There is a lot at stake here for the major U.S. foreign policy institutions, which include the 17 intelligence agencies, State Department, Pentagon, White House National Security Council, and foreign policy committees of the Senate and House.
There is no doubt that Lula has changed Brazil's foreign policy and has joined with other left-of-center Latin American leaders in bringing about historic changes in the region. Now, Brazil's election will resonate far beyond its borders.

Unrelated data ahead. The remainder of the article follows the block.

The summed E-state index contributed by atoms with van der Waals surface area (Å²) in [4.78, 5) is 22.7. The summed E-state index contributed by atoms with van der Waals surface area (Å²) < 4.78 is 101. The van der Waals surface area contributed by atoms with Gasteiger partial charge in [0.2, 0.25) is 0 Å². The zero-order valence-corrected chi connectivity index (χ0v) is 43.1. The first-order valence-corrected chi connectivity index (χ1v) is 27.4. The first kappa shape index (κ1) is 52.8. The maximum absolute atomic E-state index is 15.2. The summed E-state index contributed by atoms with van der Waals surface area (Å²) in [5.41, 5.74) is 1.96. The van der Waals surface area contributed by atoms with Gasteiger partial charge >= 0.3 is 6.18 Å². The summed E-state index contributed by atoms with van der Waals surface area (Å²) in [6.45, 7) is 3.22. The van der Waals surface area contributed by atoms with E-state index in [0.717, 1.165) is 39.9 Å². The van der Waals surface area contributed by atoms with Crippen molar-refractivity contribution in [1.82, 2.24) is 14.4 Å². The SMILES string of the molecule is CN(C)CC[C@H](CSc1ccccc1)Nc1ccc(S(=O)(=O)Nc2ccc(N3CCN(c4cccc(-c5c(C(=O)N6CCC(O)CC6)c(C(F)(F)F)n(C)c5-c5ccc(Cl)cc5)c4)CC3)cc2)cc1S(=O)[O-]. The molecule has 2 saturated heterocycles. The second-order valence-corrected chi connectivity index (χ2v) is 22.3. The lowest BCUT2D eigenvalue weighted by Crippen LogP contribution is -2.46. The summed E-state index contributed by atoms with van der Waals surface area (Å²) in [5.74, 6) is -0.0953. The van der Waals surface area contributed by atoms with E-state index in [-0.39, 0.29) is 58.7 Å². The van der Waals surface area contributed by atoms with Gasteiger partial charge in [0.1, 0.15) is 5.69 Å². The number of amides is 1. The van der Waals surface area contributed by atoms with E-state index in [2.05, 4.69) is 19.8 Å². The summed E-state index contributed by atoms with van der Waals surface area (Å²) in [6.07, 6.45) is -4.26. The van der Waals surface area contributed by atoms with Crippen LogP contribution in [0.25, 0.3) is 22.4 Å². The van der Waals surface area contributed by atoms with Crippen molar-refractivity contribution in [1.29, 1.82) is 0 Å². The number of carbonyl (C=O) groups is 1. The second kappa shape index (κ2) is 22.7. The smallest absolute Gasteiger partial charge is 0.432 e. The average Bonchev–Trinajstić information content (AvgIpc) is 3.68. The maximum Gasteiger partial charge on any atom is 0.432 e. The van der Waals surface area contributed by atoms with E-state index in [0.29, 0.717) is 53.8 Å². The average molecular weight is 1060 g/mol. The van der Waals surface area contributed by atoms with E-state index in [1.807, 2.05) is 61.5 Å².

In the set of developing countries, Brazil is relatively privileged. It can stand up to the U.S. and get away with it. Some poor country in Africa might not be able to do the same -- privilege creates responsibility.
Feeling a clear and present danger from Team Obama's new bases designed to contain the FARC, Venezuelan President Hugo Chavez is threatening retaliation and cutting off oil exports to his top customer, the U.S.
The two front-runners in the race to succeed Brazilian President da Silva, one of the world's most popular leaders, resigned from their current political posts yesterday, kicking off what is bound to be a competitive election.